The engine's howl steadily builds as the Robinson R44 helicopter's blades churn with increasing velocity. Passengers look out of bubble windows and see grass whipping beneath. In a moment, the turf disappears, fading from view as the chopper lifts higher into the sky. So begins an aerial adventure led by experienced pilots Steve Van Buren and John Holler, who venture into the airways above Austin, San Antonio, the hill country, and central Texas. The air-conditioned copters—equipped with four-way communication that allows guides to maintain contact with passengers—glide through the firmament, as pilots obey all stop-sign-shaped clouds on their way to eye-catching views of sites such as historic Gruene. Crews also bring helicopters to clients for party rentals and assist landowners with predator control and game surveys.
On a regular day in New Braunfels, groups of 16 people can be seen pedaling down the street, perhaps drinking beer as they go. They aren't a crowd of irresponsible cyclists: rather, they're passengers on the PubCrawler of New Braunfels. With seating for a driver, 10 pedaling riders, and 5 other passengers on a rear bench, the pedal-powered bus rumbles along at leisurely speeds of up 5 miles per hour.
Though it's been used for events ranging from bachelorette parties to parades, the PubCrawler—true to its name—most often wheels out for pub crawls. For these outings, the bike embarks along scenic areas such as the historic Town Square, pausing only for drinks at up to three pubs. All rides are BYOB, but passengers are required to bring only glass-free containers, such as cans or an entire fermentation tank. On-board taps with ball or pin-lock connections also allow riders to tap into their own pony kegs.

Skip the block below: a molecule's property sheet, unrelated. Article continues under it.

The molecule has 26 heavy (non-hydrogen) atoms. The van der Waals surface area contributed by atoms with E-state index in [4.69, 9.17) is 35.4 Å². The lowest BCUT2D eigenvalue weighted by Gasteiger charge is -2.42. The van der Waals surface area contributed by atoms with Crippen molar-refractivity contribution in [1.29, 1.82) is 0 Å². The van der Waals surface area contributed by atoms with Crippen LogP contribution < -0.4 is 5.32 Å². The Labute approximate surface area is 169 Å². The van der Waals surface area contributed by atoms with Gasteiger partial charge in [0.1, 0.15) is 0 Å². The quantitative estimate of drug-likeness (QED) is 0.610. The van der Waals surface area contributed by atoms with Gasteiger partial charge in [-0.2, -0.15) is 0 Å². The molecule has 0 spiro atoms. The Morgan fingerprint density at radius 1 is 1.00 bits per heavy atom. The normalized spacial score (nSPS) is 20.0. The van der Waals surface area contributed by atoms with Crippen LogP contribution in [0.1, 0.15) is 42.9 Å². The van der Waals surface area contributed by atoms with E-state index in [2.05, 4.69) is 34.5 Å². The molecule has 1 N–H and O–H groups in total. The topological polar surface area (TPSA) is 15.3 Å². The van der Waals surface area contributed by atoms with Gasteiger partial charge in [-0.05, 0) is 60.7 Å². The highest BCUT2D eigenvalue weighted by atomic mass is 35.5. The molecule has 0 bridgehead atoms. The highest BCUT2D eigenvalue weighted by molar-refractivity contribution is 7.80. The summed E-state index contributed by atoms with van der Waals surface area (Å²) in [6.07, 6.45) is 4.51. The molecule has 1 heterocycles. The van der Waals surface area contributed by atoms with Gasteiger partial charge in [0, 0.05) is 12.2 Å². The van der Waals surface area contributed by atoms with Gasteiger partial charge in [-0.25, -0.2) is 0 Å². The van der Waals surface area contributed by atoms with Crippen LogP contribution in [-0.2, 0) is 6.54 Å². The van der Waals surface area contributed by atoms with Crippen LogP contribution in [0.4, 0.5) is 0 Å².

The tour guides at Grand Double Decker make sure that participants will always remember the Alamo. That's because they whisk them aboard trolleys or double-decker buses for storied tours of the famed site of Texas's battle for independence. They also unveil more than 50 other points of interest, including landmarks in the Texas burg such as the Riverwalk, San Fernando Cathedral, and the Texas Ranger Museum, complete with secret portals leading to John Wayne's hat collection. In addition, tour guides lead riverboat cruises that float down the San Antonio River past boutiques, caf?s, and seasonal flowers.
More than 30 wineries dot the idyllic Texas Hill Country, the historically rich backdrop for ARC’s Wine Plus’s tours. The company’s signature excursion, the wine tour, makes stops at three or more wineries, where guests can swig samples as guides share facts about wines, specifically those born in Texas. Brew tours, on the other hand, showcase Texan beer and its history. During tours of local breweries, groups can soak up the guide’s exhaustive knowledge with their brain sponges while sampling local suds.